Haywood commissioner field narrows
The primary for Haywood County commissioner showed clear and overwhelming support for a single front-runner from each party, and both are political newcomers.
On the Republican ticket, the top candidate came in 1,300 votes ahead of the second highest vote-getter. On the Democratic ticket, the top vote-getter also came in 1,300 votes ahead of the second-place finisher.
Two candidates from each party will advance to the general election in November, with two of the five seats on the county board up for election.
“I know I had a lot of supporters and people saying they would vote for me but I never imagined I would do as well as I did,” said Brandon Rogers, the owner of Rogers Express Lube and Tire in Canton, who led the Republican ticket. “I was real humbled by the support I received.”
Kevin Ensley, a Republican commissioner who’s served for 12 years, came in second behind Rogers.
Ensley said the reason Rogers did so well, first and foremost, is because he’s a solid candidate, a great guy and well-liked and respected in the community.
As for why Ensley trailed by such a wide margin, Ensley said several controversial issues on the commissioners’ plate over the past several months likely hurt his vote total. Rogers doesn’t have any of the baggage that sitting commissioners are saddled with simply by virtue of being in the hot seat, Ensley said. He also cited a national anti-incumbent climate right now trickling down from the presidential election.
Steve Brown, the top vote-getter in the Democratic primary, attributed his win in large part to his active community and civic involvement over the years.
“I was obviously humbled and honored to be selected as a finalist in the general election,” Brown said.
Robin Black, an accountant from the Canton area and former school board member, came in second behind Brown on the Democrat ticket, narrowly edging out the third-place candidate, Charles Boyd.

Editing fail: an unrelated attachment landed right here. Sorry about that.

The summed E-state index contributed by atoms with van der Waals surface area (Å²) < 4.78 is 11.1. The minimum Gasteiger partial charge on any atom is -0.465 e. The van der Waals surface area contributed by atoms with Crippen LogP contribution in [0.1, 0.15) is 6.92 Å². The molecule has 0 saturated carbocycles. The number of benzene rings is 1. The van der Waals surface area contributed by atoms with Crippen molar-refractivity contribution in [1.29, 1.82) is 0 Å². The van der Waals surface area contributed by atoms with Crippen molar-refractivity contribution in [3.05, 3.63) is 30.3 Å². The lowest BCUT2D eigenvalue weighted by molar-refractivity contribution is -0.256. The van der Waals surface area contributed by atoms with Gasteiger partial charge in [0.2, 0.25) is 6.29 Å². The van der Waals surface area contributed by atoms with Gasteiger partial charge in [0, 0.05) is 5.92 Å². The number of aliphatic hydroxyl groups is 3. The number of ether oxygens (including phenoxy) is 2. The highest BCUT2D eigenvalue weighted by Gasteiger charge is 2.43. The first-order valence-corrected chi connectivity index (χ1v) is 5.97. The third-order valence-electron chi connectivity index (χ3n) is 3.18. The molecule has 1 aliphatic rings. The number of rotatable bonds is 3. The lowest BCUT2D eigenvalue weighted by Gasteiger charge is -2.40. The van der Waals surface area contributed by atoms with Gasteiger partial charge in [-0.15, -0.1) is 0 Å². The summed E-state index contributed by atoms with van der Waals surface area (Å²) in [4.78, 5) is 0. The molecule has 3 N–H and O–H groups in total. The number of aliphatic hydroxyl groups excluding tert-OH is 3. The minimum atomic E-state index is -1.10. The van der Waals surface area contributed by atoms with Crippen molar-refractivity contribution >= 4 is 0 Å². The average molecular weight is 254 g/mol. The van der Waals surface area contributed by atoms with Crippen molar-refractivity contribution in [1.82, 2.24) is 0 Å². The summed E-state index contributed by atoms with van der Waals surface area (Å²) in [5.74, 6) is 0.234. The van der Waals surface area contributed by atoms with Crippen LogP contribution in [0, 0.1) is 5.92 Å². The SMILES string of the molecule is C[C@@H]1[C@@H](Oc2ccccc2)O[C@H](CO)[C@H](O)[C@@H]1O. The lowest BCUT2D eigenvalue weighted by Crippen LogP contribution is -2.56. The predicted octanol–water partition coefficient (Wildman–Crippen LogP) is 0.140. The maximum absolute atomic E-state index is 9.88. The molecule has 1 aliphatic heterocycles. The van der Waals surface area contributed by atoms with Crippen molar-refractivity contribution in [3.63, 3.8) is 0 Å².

Black said she expected Brown to lead in the primary and knew it would be tooth and nail between her and Boyd for the second slot.
“I am very excited about moving on to the general,” Black said.
Mark Swanger, a long-time Democratic commissioner, did not run for re-election this year.
An interesting dynamic in the commissioner race was the large number of voters who cast a ballot for just one candidate, despite being able to chose two.
Over half those who voted in the Republican primary chose only one commissioner candidate, rather than picking their top two choices. Around one-third of those who voted in the Democratic primary voted only for one commissioner instead of two.
With the field narrowed to four candidates, the race is now considered wide open as it heads toward the general election in the fall. It’s widely considered a toss-up at this point.
The candidates all said the November election will be a close one and difficult to predict. That’s due in large part to a high level of cross-over voting, with Democrats and Republicans mixing and matching candidates, making the race a tough one to call.
“I’ve had a lot of Democrats saying ‘Hey I couldn’t vote for you in the primary, but we’ll get you in November,’” Rogers said.
Meanwhile, Brown said many Republicans have told him they couldn’t vote for him in the primary but plan to in the general election.
Ensley has a long track record of garnering support from Democratic voters during his 12 years in office. And Black, a self-described conservative Democrat, is also poised to pick up cross-over votes.
Black said she believes the independent voters — which account for around a quarter of all registered voters in the county — will be the deciding factor in the race.
“I hope they base it on the issues and vote for the people who share their beliefs,” Black said.
Black and Rogers, who are from the Canton area, are poised to do well in the east side of the county. Brown, meanwhile, is the only candidate from Waynesville, the county’s heaviest population center.
The candidates all agreed on one point: everyone who made it past the primary would be a good commissioner if they got in.
“In the fall we have four good candidates to chose from,” Ensley said. “That’s why I decided to run again, to make sure we have good candidates in the fall and we do. I think the county will be well served no matter who wins.”
“I think the citizens of Haywood County have four good candidates to chose from,” Brown agreed.
“The other three candidates are good ones and will be hard to beat,” Rogers concurred.
“I think we have some good candidates in this field,” Black added. “While everyone brings different opinions, they all would conduct themselves in a way that would make Haywood County proud and would want to do what’s best for Haywood County. I don’t believe it is anybody’s goal to divide Haywood County out of those running.”
Haywood commissioner primary
• The top two candidates from each party will advance to the fall election.
• Brandon Rogers 4,913
• Kevin Ensley 3,724
• Greg Burrell 2,240
• Steve Brown 4,702
• Robin Black 3,400
• Charles Boyd 3,201
• Terry Ramey2,235